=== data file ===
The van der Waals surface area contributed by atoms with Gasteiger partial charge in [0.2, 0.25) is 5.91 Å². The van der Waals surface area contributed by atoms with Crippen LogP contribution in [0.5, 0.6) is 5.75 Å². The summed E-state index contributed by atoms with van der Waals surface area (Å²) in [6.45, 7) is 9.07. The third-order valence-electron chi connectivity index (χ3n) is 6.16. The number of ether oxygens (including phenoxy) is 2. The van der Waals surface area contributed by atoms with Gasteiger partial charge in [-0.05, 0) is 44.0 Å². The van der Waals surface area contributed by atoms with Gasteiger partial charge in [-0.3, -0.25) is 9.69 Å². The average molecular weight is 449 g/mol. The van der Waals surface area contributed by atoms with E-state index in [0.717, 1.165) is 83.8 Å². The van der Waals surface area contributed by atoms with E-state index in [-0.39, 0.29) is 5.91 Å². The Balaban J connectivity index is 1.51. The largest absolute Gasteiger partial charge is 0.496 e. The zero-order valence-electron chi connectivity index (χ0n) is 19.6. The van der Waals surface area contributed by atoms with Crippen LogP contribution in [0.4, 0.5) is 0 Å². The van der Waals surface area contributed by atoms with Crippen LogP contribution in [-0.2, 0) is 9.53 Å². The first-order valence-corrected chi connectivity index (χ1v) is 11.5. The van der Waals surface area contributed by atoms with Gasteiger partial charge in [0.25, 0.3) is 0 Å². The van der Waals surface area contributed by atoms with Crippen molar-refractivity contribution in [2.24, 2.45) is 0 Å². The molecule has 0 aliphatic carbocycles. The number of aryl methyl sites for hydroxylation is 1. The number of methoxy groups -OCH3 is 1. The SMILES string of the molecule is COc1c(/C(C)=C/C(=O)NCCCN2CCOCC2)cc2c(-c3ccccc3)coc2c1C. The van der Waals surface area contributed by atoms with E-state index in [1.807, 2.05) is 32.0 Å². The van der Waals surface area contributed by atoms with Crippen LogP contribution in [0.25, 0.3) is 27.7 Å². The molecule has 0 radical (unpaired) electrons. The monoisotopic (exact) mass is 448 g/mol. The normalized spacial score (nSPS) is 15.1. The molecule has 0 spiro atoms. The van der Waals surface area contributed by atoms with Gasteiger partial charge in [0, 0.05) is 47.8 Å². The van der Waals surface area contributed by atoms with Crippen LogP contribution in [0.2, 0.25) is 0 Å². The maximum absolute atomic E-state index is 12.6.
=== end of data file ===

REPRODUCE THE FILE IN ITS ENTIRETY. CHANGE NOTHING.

The van der Waals surface area contributed by atoms with Gasteiger partial charge in [0.2, 0.25) is 5.91 Å². The van der Waals surface area contributed by atoms with Crippen LogP contribution in [0.5, 0.6) is 5.75 Å². The summed E-state index contributed by atoms with van der Waals surface area (Å²) in [6.45, 7) is 9.07. The third-order valence-electron chi connectivity index (χ3n) is 6.16. The number of ether oxygens (including phenoxy) is 2. The van der Waals surface area contributed by atoms with Gasteiger partial charge in [-0.05, 0) is 44.0 Å². The van der Waals surface area contributed by atoms with Gasteiger partial charge in [-0.3, -0.25) is 9.69 Å². The average molecular weight is 449 g/mol. The van der Waals surface area contributed by atoms with E-state index in [0.717, 1.165) is 83.8 Å². The van der Waals surface area contributed by atoms with E-state index in [-0.39, 0.29) is 5.91 Å². The Balaban J connectivity index is 1.51. The largest absolute Gasteiger partial charge is 0.496 e. The zero-order valence-electron chi connectivity index (χ0n) is 19.6. The van der Waals surface area contributed by atoms with Crippen LogP contribution in [0.4, 0.5) is 0 Å². The van der Waals surface area contributed by atoms with Crippen LogP contribution in [-0.2, 0) is 9.53 Å². The first-order valence-corrected chi connectivity index (χ1v) is 11.5. The van der Waals surface area contributed by atoms with Gasteiger partial charge in [0.25, 0.3) is 0 Å². The van der Waals surface area contributed by atoms with Crippen molar-refractivity contribution in [2.24, 2.45) is 0 Å². The molecule has 0 aliphatic carbocycles. The number of aryl methyl sites for hydroxylation is 1. The number of methoxy groups -OCH3 is 1. The SMILES string of the molecule is COc1c(/C(C)=C/C(=O)NCCCN2CCOCC2)cc2c(-c3ccccc3)coc2c1C. The van der Waals surface area contributed by atoms with E-state index in [1.807, 2.05) is 32.0 Å². The van der Waals surface area contributed by atoms with Crippen LogP contribution in [0.25, 0.3) is 27.7 Å². The molecule has 0 radical (unpaired) electrons. The monoisotopic (exact) mass is 448 g/mol. The normalized spacial score (nSPS) is 15.1. The molecule has 0 spiro atoms. The van der Waals surface area contributed by atoms with Gasteiger partial charge in [0, 0.05) is 47.8 Å². The van der Waals surface area contributed by atoms with Crippen LogP contribution in [0.2, 0.25) is 0 Å². The maximum absolute atomic E-state index is 12.6.